Very few people in the world are actively creating new fine art work with 20x24 ultra large format cameras and so those of that are, we band together and help each other.  

If you are an ultra large format photographer, then you will want to be part of my Ultra Large Format Photography Group that I started on Facebook.

Free Darkroom Diary by Tim LaytonFree Darkroom Diary by Tim Layton


Tim Sr. and Tim Jr. at Hodgson Mill For Darkroom Underground Episode 1 08/28/2021Tim Sr. and Tim Jr. at Hodgson Mill For Darkroom Underground Episode 1 08/28/2021 Each photographer would have to answer the question of why 20x24 large format for themselves, however, I will share some of my personal thoughts with you and if you would like me to update this section with your ideas, just send me your comments and suggestions, and I am happy to post them here.

First, I should mention that I love large and ultra large format contact prints, always have, and always will.  Maybe the thought of Weston making 8x10 prints in his simple, but highly effective darkroom is part of the mystique and romance.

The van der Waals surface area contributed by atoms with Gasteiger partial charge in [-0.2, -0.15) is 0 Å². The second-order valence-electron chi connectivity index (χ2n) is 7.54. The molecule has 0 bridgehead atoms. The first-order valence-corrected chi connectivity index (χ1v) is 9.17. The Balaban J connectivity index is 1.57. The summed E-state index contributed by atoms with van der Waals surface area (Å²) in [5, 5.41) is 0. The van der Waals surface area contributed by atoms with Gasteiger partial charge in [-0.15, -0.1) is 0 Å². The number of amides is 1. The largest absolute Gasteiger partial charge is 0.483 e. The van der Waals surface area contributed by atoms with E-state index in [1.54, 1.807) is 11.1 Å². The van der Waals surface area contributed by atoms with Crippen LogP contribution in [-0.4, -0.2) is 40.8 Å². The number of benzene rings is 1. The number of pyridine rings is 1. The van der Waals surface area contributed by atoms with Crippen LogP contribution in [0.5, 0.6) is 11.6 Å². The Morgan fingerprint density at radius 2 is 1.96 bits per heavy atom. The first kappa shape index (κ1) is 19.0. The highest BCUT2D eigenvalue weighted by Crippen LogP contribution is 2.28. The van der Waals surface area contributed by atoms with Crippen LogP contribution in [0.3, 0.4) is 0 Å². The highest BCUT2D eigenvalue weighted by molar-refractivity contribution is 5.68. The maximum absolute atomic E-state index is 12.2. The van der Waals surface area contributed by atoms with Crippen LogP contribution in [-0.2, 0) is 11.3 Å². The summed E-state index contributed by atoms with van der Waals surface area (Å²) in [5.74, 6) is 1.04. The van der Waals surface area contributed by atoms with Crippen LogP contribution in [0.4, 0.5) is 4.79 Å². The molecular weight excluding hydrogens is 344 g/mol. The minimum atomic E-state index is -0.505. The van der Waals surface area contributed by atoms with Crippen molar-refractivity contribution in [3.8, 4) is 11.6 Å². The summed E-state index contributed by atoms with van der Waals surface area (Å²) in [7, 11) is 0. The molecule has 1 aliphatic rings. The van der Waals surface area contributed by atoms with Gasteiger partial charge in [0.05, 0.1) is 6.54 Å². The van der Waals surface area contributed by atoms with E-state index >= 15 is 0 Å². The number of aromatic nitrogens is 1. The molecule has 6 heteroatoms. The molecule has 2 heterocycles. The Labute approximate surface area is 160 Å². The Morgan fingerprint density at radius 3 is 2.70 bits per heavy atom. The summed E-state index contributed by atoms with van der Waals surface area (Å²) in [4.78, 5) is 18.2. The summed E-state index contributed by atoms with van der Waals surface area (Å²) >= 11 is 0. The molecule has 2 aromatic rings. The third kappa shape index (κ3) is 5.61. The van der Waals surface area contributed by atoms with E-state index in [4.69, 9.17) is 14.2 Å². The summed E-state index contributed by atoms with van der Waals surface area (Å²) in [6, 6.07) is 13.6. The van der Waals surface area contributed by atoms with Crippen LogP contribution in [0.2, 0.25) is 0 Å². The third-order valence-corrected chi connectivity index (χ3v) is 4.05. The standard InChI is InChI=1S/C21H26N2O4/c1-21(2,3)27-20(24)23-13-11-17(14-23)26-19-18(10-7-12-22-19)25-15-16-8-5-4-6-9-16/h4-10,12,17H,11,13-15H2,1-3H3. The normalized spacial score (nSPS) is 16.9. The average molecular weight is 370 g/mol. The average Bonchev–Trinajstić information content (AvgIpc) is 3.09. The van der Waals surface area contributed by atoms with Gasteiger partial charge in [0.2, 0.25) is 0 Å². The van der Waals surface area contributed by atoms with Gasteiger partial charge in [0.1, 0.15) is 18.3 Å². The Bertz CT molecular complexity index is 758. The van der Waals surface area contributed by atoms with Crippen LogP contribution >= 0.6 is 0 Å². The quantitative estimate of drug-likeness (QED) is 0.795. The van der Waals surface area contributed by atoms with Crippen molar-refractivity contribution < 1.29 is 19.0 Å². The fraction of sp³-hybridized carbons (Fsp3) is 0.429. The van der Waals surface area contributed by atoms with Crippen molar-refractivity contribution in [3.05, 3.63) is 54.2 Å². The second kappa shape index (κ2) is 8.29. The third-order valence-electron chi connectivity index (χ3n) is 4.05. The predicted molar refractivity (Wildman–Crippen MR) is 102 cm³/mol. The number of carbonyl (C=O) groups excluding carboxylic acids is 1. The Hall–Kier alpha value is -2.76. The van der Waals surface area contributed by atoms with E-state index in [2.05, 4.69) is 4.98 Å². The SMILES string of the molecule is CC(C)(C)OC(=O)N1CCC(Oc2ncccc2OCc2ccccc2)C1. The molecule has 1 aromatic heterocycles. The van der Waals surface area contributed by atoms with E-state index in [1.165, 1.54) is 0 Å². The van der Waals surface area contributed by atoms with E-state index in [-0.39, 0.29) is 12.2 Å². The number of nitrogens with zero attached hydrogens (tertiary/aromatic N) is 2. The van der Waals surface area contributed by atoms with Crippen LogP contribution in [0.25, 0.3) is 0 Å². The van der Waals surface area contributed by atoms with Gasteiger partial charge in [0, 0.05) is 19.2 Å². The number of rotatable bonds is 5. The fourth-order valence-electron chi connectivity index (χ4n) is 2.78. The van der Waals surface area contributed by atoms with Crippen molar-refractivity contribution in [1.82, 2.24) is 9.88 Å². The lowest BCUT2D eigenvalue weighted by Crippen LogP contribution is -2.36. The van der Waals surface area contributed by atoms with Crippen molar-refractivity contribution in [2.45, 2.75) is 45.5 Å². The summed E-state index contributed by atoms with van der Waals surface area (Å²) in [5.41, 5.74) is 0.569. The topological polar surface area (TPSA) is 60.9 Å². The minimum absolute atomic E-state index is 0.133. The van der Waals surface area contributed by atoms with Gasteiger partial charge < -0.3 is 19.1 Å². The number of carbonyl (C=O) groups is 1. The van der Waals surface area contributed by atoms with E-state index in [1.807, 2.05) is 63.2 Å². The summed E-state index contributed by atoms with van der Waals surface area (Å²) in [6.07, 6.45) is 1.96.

I got my first 11x14 camera in 2010 and I was astounded by how much bigger 11x14 was over 8x10.  I guess I didn't realize that 11x14 is about 192% larger than 8x10. 

Once I started making 11x14 silver chloride and platinum prints and then matted and framed them, they seems huge compared to 8x10 prints and everything that I loved about 8x10 contact prints was even better with 11x14.  The details were even more impressive and the "x-factor" of these bigger contact prints became very special to me. The detail and overall feeling of the larger contact prints is nothing short of impressive with the correct subject.